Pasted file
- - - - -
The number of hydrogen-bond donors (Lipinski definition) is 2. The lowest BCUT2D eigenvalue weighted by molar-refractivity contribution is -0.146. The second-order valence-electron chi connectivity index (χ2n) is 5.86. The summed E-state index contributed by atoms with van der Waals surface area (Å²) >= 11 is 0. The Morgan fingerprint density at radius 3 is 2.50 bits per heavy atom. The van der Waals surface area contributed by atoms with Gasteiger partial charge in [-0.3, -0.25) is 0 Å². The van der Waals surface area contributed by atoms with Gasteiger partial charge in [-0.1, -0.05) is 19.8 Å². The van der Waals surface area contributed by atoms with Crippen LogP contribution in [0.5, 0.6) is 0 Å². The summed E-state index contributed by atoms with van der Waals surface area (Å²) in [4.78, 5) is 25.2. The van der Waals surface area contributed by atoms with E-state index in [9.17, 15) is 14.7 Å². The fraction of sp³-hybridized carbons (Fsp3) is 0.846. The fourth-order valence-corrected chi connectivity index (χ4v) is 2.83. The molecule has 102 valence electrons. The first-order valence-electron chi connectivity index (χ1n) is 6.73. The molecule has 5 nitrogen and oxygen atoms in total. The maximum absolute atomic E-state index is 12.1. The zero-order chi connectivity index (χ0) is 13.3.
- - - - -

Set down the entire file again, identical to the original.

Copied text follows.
The number of hydrogen-bond donors (Lipinski definition) is 2. The lowest BCUT2D eigenvalue weighted by molar-refractivity contribution is -0.146. The second-order valence-electron chi connectivity index (χ2n) is 5.86. The summed E-state index contributed by atoms with van der Waals surface area (Å²) >= 11 is 0. The Morgan fingerprint density at radius 3 is 2.50 bits per heavy atom. The van der Waals surface area contributed by atoms with Gasteiger partial charge in [-0.3, -0.25) is 0 Å². The van der Waals surface area contributed by atoms with Gasteiger partial charge in [-0.1, -0.05) is 19.8 Å². The van der Waals surface area contributed by atoms with Crippen LogP contribution in [0.5, 0.6) is 0 Å². The summed E-state index contributed by atoms with van der Waals surface area (Å²) in [4.78, 5) is 25.2. The van der Waals surface area contributed by atoms with E-state index in [9.17, 15) is 14.7 Å². The fraction of sp³-hybridized carbons (Fsp3) is 0.846. The fourth-order valence-corrected chi connectivity index (χ4v) is 2.83. The molecule has 102 valence electrons. The first-order valence-electron chi connectivity index (χ1n) is 6.73. The molecule has 5 nitrogen and oxygen atoms in total. The maximum absolute atomic E-state index is 12.1. The zero-order chi connectivity index (χ0) is 13.3.